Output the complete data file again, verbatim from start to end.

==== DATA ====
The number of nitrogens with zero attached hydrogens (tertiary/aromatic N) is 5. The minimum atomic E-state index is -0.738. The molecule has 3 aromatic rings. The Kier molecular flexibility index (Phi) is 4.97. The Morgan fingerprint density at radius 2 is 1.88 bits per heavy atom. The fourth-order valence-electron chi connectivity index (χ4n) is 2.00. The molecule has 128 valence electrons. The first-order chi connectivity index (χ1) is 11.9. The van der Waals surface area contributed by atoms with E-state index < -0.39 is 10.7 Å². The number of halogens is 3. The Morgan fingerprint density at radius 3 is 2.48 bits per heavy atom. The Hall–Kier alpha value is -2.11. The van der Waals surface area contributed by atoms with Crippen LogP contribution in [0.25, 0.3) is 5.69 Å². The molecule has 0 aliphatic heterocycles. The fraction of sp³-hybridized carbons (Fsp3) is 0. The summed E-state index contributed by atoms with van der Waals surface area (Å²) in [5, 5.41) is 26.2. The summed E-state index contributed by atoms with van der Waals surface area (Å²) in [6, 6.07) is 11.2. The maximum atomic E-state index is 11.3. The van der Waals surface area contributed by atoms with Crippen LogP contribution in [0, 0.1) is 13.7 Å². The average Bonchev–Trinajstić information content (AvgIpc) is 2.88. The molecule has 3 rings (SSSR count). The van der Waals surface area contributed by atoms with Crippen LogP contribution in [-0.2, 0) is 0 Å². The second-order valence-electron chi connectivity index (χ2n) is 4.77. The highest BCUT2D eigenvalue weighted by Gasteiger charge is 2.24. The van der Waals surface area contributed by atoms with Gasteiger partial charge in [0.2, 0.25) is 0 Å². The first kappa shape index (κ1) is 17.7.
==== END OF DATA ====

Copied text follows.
The number of nitrogens with zero attached hydrogens (tertiary/aromatic N) is 5. The minimum atomic E-state index is -0.738. The molecule has 3 aromatic rings. The Kier molecular flexibility index (Phi) is 4.97. The Morgan fingerprint density at radius 2 is 1.88 bits per heavy atom. The fourth-order valence-electron chi connectivity index (χ4n) is 2.00. The molecule has 128 valence electrons. The first-order chi connectivity index (χ1) is 11.9. The van der Waals surface area contributed by atoms with E-state index < -0.39 is 10.7 Å². The number of halogens is 3. The Morgan fingerprint density at radius 3 is 2.48 bits per heavy atom. The Hall–Kier alpha value is -2.11. The van der Waals surface area contributed by atoms with Crippen LogP contribution in [0.25, 0.3) is 5.69 Å². The molecule has 0 aliphatic heterocycles. The fraction of sp³-hybridized carbons (Fsp3) is 0. The summed E-state index contributed by atoms with van der Waals surface area (Å²) in [5, 5.41) is 26.2. The summed E-state index contributed by atoms with van der Waals surface area (Å²) in [6, 6.07) is 11.2. The maximum atomic E-state index is 11.3. The van der Waals surface area contributed by atoms with Crippen LogP contribution in [0, 0.1) is 13.7 Å². The average Bonchev–Trinajstić information content (AvgIpc) is 2.88. The molecule has 3 rings (SSSR count). The van der Waals surface area contributed by atoms with Crippen LogP contribution in [-0.2, 0) is 0 Å². The second-order valence-electron chi connectivity index (χ2n) is 4.77. The highest BCUT2D eigenvalue weighted by Gasteiger charge is 2.24. The van der Waals surface area contributed by atoms with Gasteiger partial charge in [0.2, 0.25) is 0 Å². The first kappa shape index (κ1) is 17.7.